Tutu Karinska

''There is Shakespeare for literature, Madame Karinska for costumes," George Balanchine Her name is magic, Barbara Karinska was the woman who revolutioned the world of ballet with her perfectionism and sophisticated visions of the classical tutu.

Although she studied law, she was an ukranian born expert embroiderer and tailor  but the fall of the Russian Empire, her work and her talent took her to Paris, London and America. This talent would led her, almost in her forties, to a dream work in which she collabored with Chagall, Cecil Beaton, Dalí, Cocteau or Miró and of course with the choreographer George Balanchine on the costumes for his Ballet Russe of Montecarlo and later when he was the head of the New York ballet, relationship that lasted to the end of their days.

Before them the tutus one could see in the ballets were like the ones represented in Degas paintings or shorter but more rigid but, for Karinska and Balanchine, a tutu had to be free flowing and must enhance the ballerina's grace, not to difficult their movements so she created the shorter and layered kind of tutu that we still see in today's stages, with several layers of tulle (6 or 7 in origin) decreasing in width, without a hooo and tackled between them to create this flowing effect, the Powder Puff.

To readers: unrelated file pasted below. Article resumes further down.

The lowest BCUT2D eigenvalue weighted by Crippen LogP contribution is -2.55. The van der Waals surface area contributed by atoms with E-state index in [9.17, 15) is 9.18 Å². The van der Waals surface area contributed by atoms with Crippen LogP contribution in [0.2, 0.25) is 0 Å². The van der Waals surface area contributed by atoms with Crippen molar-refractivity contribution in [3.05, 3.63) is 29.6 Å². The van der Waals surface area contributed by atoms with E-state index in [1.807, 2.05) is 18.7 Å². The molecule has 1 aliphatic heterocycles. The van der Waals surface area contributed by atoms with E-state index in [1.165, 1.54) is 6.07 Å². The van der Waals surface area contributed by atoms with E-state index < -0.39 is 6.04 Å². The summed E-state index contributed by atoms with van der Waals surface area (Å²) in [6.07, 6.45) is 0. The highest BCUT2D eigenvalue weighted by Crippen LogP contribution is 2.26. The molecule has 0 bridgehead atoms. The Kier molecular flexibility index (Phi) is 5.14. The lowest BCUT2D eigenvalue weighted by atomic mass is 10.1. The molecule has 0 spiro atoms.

She did much more than tutus, she made tunics and maillots suited to the character's necessities as Diaghilev had already done in his Ballets Russes at the beginning of the XX, and applied the new materials and techniques like the bias cut to allow a better fit for the bodies. She dressed famous stars in theatre plays, revues, movies, was nominated several times for an Oscar and won one in 1948 for Joanne of Arc.

A master of the needle, an arquitecht of the couture who treated colors as if she was painting a water color for the enjoyment of the public and embellished her works with wonderful and light weighted trims. A name full of romanticism, Karinska.

by the Barbiest